The following letter was written by Archibald Alexander (“Sandy”) Little (1824-1877) of Fredericksburg, Virginia, who was assigned duty as a civilian to serve as special agent traveling in charge of quartermaster stores from Richmond, Virginia, to Columbus, Mississippi, that was consigned to Major L. F. Johnson, Quartermaster. A receipt for his services consisting of 45 days at $4/day ($180) was submitted to Maj. J. B. McClelland, Quartermaster, C. S. Army, on the 18th of June 1862.
Sandy became the editor of the Fredericksburg News in 1853 where he “wielded a most graceful and facile pen, and illustrated a thorough knowledge of his profession with a rare culture and kindly humor.” (The Virginian Pilot, 19 July 1877) His pre-war editorials no doubt promoted secession and influenced a large number of readers. Though he had to vacate his office in Fredericksburg during the war which was ransacked by Union soldiers, he returned to his profession after the war until his death in 1877.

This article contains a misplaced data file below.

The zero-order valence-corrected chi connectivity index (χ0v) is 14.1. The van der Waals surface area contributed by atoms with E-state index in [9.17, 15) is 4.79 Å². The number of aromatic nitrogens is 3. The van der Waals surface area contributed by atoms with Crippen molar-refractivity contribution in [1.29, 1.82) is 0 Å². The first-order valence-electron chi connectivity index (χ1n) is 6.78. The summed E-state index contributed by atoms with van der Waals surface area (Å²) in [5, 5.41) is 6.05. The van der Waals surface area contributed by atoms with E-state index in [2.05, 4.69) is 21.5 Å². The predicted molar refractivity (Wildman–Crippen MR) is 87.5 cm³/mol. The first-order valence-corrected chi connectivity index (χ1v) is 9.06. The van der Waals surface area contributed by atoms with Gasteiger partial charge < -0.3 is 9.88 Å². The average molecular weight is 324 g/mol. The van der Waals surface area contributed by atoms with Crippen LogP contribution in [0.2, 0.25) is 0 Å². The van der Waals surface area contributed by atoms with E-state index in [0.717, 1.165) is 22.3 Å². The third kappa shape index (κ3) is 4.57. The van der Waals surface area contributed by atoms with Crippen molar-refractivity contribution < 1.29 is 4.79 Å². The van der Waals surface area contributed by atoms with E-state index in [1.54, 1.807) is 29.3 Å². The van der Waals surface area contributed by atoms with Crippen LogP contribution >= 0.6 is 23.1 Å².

Sandy had an older brother named John Peyton Little (1823-1874) who was a physician and served as an Asst. Surgeon in the Provisional Army of the Confederate States of America.
The letter was addressed to Dr. James R. Jordan (1801-1862)—a physician who resided and practiced in Lexington, Virginia. He died on 26 December 1862. I can only speculate on the nature of the correspondence. Perhaps Dr. Jordan was dying and he was concerned about the validity of an insurance policy he held with a U. S. company.
A “Major Lacy” is mentioned in the letter. Could this have been Major James Horace Lacy of Fredericksburg and the owner of Chatham Manor? He was only a Lieutenant at the time but was often referred to as “Major” prior to his promotion. He was taken prisoner in June 1862 and was widely reported to have been released in October. Perhaps he was released earlier than thought.
August 16, 1862
Dr. J. R. Jordan
My dear Dr.,
Yours of 3 May has just been handed me by Maj. Lacy. He received it after I had gone to Corinth & before he was taken prisoner. On his return he mentioned he had received a letter for me and found it today. I can only repeat what I said a year ago—especially as I have heard nothing from the company. It will be the interest of the company to keep their promise to make all right after the war is over. They insure in France, England & Canada—foreign counties as the South will be. I will keep your note & advise you as soon as I hear from the company.
Hoping you are quite well now.
Very truly your friend, — A. Alexander Little